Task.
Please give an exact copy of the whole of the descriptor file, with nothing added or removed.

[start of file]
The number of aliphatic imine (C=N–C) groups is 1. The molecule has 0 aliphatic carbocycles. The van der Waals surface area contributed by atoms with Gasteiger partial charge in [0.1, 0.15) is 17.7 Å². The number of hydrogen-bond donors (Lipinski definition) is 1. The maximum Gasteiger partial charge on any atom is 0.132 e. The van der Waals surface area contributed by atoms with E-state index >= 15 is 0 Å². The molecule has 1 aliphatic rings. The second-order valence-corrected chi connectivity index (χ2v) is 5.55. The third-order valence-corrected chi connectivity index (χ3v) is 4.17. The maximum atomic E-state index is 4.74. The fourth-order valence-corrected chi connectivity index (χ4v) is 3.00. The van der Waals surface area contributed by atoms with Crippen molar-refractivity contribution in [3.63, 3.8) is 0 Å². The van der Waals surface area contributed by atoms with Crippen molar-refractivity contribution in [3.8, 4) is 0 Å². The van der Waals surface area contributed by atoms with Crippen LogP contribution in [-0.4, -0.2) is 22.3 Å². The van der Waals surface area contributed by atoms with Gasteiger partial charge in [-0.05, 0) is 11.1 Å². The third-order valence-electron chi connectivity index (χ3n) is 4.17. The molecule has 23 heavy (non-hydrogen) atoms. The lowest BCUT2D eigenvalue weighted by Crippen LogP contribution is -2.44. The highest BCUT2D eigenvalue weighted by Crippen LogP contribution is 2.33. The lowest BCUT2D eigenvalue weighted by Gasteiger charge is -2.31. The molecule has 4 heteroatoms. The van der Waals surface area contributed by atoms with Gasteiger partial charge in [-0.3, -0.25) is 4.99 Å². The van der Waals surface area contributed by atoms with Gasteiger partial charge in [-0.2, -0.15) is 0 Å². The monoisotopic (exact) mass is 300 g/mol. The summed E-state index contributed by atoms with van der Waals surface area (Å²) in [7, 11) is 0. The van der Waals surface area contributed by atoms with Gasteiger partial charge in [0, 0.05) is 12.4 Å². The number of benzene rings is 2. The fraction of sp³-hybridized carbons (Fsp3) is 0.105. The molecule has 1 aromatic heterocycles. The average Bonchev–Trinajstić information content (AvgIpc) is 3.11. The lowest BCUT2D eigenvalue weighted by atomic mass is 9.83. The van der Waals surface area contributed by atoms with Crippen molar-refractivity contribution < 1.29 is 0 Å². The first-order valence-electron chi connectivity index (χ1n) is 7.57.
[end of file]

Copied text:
The number of aliphatic imine (C=N–C) groups is 1. The molecule has 0 aliphatic carbocycles. The van der Waals surface area contributed by atoms with Gasteiger partial charge in [0.1, 0.15) is 17.7 Å². The number of hydrogen-bond donors (Lipinski definition) is 1. The maximum Gasteiger partial charge on any atom is 0.132 e. The van der Waals surface area contributed by atoms with E-state index >= 15 is 0 Å². The molecule has 1 aliphatic rings. The second-order valence-corrected chi connectivity index (χ2v) is 5.55. The third-order valence-corrected chi connectivity index (χ3v) is 4.17. The maximum atomic E-state index is 4.74. The fourth-order valence-corrected chi connectivity index (χ4v) is 3.00. The van der Waals surface area contributed by atoms with Crippen molar-refractivity contribution in [3.63, 3.8) is 0 Å². The van der Waals surface area contributed by atoms with Crippen molar-refractivity contribution in [3.8, 4) is 0 Å². The van der Waals surface area contributed by atoms with Crippen LogP contribution in [-0.4, -0.2) is 22.3 Å². The van der Waals surface area contributed by atoms with Gasteiger partial charge in [-0.05, 0) is 11.1 Å². The third-order valence-electron chi connectivity index (χ3n) is 4.17. The molecule has 23 heavy (non-hydrogen) atoms. The lowest BCUT2D eigenvalue weighted by Crippen LogP contribution is -2.44. The highest BCUT2D eigenvalue weighted by Crippen LogP contribution is 2.33. The lowest BCUT2D eigenvalue weighted by Gasteiger charge is -2.31. The molecule has 4 heteroatoms. The van der Waals surface area contributed by atoms with Gasteiger partial charge in [-0.3, -0.25) is 4.99 Å². The van der Waals surface area contributed by atoms with Gasteiger partial charge in [-0.2, -0.15) is 0 Å². The monoisotopic (exact) mass is 300 g/mol. The summed E-state index contributed by atoms with van der Waals surface area (Å²) in [7, 11) is 0. The van der Waals surface area contributed by atoms with Gasteiger partial charge in [0, 0.05) is 12.4 Å². The number of benzene rings is 2. The fraction of sp³-hybridized carbons (Fsp3) is 0.105. The molecule has 1 aromatic heterocycles. The average Bonchev–Trinajstić information content (AvgIpc) is 3.11. The lowest BCUT2D eigenvalue weighted by atomic mass is 9.83. The van der Waals surface area contributed by atoms with Crippen molar-refractivity contribution < 1.29 is 0 Å². The first-order valence-electron chi connectivity index (χ1n) is 7.57.